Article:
Garden  plantings  which are maintained over a number of years do require periodic renovation, and it is not unusual to have below par bloom in many perennials in addition to irises the next year after their roots have been disturbed.  To keep up a good display every year at the well known Presby Gardens in Montclair, N. J., a “staggered” system of replanting is employed; that is, part of the beds are renewed annually.   Enough plants are always at or near enough to their peak performance state to make up for the lighter bloom on the ones that have been recently reset.

A scheme for keeping iris plantings in good flowering condition for many years has been suggested by Dr. G. Alan Kriz, Elm Grove, Wisconsin. It is a sensible and simple method–well worth a trial.  Here is what the Doctor says:

When I  took up iris growing as a hobby in l935 it was partly because of the flower’s appeal but largely because of easy culture.  A plant that could be set and and thrive, come  snows or droughts, and bring forth an annual harvest of bloom was the answer to a gardener’s dream. I soon learned that large flowers required somewhat more than squatters’ rights.  Transplanting every other year into new soil became an increasing chore as my collection grew. Transplanting  had the drawback the first year after moving-- bloom was sub-standard in amount and size. If one waited four or five years, crowding of rhizomes would limit perfection of bloom by exhausting the soil nutrients, steadily reducing the size of rhizome and flower.  It appeared that a major operation was necessary every two or three years to maintain an iris garden at peak form.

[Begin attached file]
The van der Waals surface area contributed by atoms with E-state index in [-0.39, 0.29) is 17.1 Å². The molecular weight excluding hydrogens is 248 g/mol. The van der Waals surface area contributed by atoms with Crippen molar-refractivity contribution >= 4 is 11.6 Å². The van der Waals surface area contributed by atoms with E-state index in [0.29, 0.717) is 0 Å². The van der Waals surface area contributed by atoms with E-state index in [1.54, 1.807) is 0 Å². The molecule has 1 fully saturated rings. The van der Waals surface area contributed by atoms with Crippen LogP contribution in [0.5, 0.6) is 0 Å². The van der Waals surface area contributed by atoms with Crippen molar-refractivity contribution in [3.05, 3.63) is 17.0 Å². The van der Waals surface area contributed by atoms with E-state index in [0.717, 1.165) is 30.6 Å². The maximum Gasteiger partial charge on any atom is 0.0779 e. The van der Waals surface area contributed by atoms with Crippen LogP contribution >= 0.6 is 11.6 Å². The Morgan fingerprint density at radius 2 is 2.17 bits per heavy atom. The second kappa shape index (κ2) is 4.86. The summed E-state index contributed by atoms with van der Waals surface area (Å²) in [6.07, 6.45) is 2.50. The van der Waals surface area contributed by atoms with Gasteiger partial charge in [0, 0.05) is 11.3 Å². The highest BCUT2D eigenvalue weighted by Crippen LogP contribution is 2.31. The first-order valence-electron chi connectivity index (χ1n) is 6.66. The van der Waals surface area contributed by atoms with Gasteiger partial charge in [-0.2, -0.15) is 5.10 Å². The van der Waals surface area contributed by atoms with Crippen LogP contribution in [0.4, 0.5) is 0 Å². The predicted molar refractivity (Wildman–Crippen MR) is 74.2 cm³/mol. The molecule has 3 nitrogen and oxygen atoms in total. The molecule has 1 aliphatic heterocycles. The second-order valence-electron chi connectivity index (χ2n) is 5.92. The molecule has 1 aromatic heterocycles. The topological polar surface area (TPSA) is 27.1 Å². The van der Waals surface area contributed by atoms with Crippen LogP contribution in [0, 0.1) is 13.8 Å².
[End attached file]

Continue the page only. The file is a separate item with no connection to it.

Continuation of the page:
In casting about for a way to maintain a large garden with minimum effort, I began RHIZOME CUTTING.  Instead of lifting the whole clump at transplanting time, I would dissect the network with a sharp knife so as to remove most of the smaller rhizomes.  These were lifted in a manner so as not to disturb the few larger rhizomes which I chose to leave. This practice insured annual bloom from my favorite varieties.  I considered it to be a minor surgical procedure which warranted less shock to the subject.  Depending on the age and size of the  clump, I would remove one-fourth to three-fourths of the mass.  The better rhizomes are dissected from these lifted portions for replanting as desired. Another advantage of this method is the removal of dead  rhizomes which act as a focus for iris rot.